The first thing I picture when I hear the word “hurdle” is the large, white barrier over which a racer jumps. These are fairly tall and I’m not sure I could ever hoist my small body up and over one. Fortunately, leaping over hurdles isn’t a skill most of us need to succeed in our daily lives. However, there is another kind of hurdle I believe we all must reckon with regularly, what I call the “tiny hurdle.”
Admittedly, a tiny hurdle doesn’t sound very intimidating. After all, if it is small, how hard can it be to get over it? The answer often is, “Very hard indeed!” Tiny hurdles have one (or both) of the following characteristics:
1. They require a bit of extra time
2. They require that we figure out something new
Unlike full-blown obstacles, tiny hurdles do not demand hours of time or large investments of money. Instead, they demand just enough of our attention that we avoid doing them. For example:
- We get a new bicycle and a lock. We want to ride the bike, but every time we think about doing so, we remember that we don’t know how to open the lock. In the moment, we don’t have time to figure out how to work the lock, so we choose another mode of transportation.
- The clock in our bathroom has stopped working. We are pretty sure it simply needs a new battery, but we have never changed the battery in this clock before. A quick glance suggests we may need to find a tiny screwdriver, and we aren’t sure if we even own one. As a result, we leave the clock unfixed.
- We find a Christmas decoration that never made it into the decorations box. All of the holiday storage boxes now sit stacked in the attic. Pulling down the stairs, taking the ornament upstairs, and un-stacking the boxes until we find the right one won’t take long, but it is long enough that we avoid doing it. Instead, we sweep the decoration into the kitchen junk drawer so we won’t have to look at it.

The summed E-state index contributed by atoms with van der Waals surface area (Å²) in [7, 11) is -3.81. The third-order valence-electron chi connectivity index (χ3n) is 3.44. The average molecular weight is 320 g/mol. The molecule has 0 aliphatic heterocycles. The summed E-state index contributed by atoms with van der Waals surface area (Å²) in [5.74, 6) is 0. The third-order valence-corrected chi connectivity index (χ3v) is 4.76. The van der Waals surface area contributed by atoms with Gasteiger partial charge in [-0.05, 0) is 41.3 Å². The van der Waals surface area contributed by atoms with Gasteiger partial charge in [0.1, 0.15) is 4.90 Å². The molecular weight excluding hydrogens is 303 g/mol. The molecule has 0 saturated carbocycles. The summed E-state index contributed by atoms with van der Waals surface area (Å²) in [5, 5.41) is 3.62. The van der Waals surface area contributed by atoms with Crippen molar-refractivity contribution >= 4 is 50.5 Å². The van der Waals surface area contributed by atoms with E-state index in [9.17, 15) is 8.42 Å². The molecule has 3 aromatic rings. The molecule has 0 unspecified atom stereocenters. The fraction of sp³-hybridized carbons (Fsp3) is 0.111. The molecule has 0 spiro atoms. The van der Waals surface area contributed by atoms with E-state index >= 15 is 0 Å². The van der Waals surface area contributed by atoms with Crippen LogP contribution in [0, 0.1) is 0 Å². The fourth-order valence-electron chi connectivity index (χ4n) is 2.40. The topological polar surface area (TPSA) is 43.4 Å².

- We know that our car has Bluetooth capability, but we aren’t exactly sure how to make it work with our phone. We want to do this, because it makes talking on the phone both easier and safer. At the same time, because we are not technologically minded, the simple idea of figuring out how to make it work feels unpleasant. The result is that we drive around with our phone in our hands, feeling bad that we’ve never set it up.
- We get a new chain saw, electronic device, sewing machine, piece of exercise equipment or some other toy. The item represents a significant investment, and we have been looking forward to getting started. At the same time, it arrived with an instruction booklet that we know we should read in order to ensure we are utilizing it properly and getting the most out of our investment. Reading a manual feels like a chore, even for an object we want to use, so we keep telling ourselves we will wait until we have “a whole day to focus on it.” Meanwhile, the object sits untouched.
- A button pops off of a favorite garment. Sewing on a button takes little time, but we aren’t sure where the matching button might be. We “re-notice” this flaw each time we are getting dressed to go out, at which time we lack the bandwidth to hunt for a button. Instead, we stick the garment back on the hanger, only to relive this moment in the future.
Do you see the pattern? Tiny hurdles don’t demand a lot from us, but they do ask for a little bit of focused attention. The problem is, we never intentionally allocate the time needed to figure something out, learn the new skill, execute the repair, put the item in its proper location, etc. Even when we know that we would benefit and it probably won’t be too difficult, we never seem to find the convenient moment to take the necessary action.
The solution is simple. We need to set aside dedicated time to focus on completing whatever small bit of work is needed. Ideally, we schedule this time into our calendar, just as we would schedule a meeting, doctor’s appointment, game, call, or other commitment. The key is to resist the temptation to tell ourselves that we will spontaneously get around to addressing this “someday.” Such pockets of time never arise, and we end up missing out on the enjoyment of our time, space and belongings.
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Does the idea of a “tiny hurdle” resonate? Can you think of a tiny hurdle that you’ve been avoiding?